AFNE was created, among other things, with the goal to preserve the child’s Ethiopian origins, take care of the post-adoption stage, maintain the child’s  links with Ethiopia, share learning  activities among families, set up collaborative projects with their country of origin, and help the children to safeguard their traditions, including their language.

It is important to know the relevance that the families from this association give the child as an entity. Not as a possession to be given new features far away from those of their ancestors. The Spanish parents of these children  know they always will be Ethiopian. Therefore, they engage in cooperation projects necessary for sustainable development in Ethiopia. I listen in awe how simple things for us result in a significant positive change in the lives of the families of some Ethiopian villages. AFNE is also involved in the drilling of wells to bring up water and make it useful and profitable. As the water became available, they were able to irrigate their home gardens, they sowed apple trees as they discovered these trees thrived and easily nurtured an important part of the family members. Things that are simple and rudimentary in developed countries can be vital to underdeveloped areas, where people give value to matters that advanced countries have long forgotten. But there is another added factor in these gardens: the fact that the Ethiopians of these areas realized it was not the “advanced world” that produced the miracles  but they themselves with the adequate resources could do the same. The  training opportunities are one of the valuable cooperative  aims of these Spanish families. Along the same lines, they also started to organize other activities such as solidarity racing. With the proceeds, they bought sewing machines, with which, again, people who learned to use them realized that with the right tools they could also supply themselves with clothing and household goods  necessary for everyday life. Concepts which we here associate with boredom, for some people they encompass and mean the totality of life.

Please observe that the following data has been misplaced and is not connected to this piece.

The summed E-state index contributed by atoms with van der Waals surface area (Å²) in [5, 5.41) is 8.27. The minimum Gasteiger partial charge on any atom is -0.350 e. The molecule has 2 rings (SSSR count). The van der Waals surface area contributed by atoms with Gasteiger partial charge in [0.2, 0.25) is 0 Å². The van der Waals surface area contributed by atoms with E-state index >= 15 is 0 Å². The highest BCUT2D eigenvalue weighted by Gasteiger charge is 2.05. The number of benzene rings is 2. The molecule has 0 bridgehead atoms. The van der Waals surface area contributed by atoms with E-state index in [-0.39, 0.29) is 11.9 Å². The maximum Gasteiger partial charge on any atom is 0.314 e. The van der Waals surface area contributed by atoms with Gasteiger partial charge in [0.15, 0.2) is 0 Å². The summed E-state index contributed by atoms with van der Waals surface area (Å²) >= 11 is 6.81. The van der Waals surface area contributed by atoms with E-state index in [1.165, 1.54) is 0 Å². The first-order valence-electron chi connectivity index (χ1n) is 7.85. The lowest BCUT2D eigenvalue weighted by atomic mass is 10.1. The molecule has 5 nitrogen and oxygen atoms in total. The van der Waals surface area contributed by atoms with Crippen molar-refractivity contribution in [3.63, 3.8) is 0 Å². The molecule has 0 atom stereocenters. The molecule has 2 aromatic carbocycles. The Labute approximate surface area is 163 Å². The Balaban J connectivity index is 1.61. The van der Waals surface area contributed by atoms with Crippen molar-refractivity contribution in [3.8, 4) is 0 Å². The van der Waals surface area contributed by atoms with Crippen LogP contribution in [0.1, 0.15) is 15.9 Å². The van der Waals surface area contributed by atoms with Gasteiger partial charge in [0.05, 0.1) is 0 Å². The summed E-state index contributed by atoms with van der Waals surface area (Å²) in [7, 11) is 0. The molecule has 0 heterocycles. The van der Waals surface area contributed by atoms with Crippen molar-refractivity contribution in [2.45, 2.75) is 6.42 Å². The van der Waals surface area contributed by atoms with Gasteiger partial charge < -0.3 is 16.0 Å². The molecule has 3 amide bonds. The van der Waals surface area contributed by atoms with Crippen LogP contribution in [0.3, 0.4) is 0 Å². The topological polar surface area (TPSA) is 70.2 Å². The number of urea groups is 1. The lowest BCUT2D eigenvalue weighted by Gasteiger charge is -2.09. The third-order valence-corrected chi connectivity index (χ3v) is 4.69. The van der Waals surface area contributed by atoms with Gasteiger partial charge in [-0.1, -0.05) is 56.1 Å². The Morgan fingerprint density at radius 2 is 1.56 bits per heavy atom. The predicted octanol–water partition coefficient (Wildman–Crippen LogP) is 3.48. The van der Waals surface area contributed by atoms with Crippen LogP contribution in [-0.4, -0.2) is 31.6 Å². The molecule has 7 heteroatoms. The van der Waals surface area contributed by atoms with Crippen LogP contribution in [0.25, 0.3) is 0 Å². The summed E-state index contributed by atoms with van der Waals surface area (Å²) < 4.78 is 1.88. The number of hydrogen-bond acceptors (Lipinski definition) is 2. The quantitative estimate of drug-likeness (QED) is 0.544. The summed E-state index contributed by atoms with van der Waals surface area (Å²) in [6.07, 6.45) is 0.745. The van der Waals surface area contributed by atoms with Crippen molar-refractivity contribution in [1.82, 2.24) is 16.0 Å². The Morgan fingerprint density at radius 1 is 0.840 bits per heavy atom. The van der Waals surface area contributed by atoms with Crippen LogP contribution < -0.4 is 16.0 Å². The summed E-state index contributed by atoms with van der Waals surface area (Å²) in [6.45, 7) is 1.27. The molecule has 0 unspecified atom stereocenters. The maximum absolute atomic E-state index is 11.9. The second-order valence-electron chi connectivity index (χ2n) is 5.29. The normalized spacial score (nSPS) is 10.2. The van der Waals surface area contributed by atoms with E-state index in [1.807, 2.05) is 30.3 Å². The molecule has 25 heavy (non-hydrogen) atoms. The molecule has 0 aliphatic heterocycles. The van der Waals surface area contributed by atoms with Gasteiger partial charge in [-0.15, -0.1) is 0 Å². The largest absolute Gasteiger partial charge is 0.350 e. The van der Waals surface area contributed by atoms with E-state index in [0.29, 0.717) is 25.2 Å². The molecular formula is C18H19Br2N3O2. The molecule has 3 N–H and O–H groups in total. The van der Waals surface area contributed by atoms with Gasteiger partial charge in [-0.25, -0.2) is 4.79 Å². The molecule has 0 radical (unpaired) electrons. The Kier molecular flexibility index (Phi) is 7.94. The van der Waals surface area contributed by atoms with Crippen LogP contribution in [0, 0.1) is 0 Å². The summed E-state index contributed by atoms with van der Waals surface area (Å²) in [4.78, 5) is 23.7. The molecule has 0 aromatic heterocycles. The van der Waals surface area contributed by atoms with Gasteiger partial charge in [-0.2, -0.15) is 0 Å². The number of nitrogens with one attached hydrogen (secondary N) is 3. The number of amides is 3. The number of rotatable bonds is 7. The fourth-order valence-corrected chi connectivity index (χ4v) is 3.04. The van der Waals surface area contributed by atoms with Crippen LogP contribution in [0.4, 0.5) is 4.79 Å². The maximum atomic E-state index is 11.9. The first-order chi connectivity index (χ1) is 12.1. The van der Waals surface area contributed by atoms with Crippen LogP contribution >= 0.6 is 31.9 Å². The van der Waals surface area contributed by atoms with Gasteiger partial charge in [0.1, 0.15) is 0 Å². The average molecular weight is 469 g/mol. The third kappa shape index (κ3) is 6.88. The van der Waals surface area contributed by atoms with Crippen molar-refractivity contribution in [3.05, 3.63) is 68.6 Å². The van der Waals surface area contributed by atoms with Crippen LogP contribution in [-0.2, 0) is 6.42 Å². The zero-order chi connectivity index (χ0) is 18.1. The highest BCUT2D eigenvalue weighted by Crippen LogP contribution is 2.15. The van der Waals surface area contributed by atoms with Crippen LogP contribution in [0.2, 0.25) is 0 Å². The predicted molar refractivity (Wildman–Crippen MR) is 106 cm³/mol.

Undoubtedly, the adoptive parents of Ethiopian children understand the responsibility they take by adopting children. From the very first moment of their life-sharing in Spain, they profess serious respect for their ancestral roots and help the children maintain a positive pride in them. It is considered a fundamental right of the children and, as such, they build their mutual relationship on it. They try to collaborate in all honesty, with respect, love and a huge dose of support for the children, attending to and understanding their need to keep in touch with their ancestors. Further targets are to give them the chance to know, promote and constructively use the independence that they are committed to preserve for the children, so as to never invade or destroy their cultural space but, on the contrary, to work together as a perfect and harmonious  team based on the respect needed to build an enriching cultural exchange for everyone.

When we talk about the fundamental rights of children, sheer justice, and of families  that want to, can and know how to be a good family, statistics are not necessary. Only sanity, morality and empathy are necessary in a world as large and diverse as it is complex. In its absence, everything will unfortunately remain far from the view of those who claim to work for a better world.

The two adoptive families have begun a campaign at to return to Spain with their children.

Translated by Arturo Guillén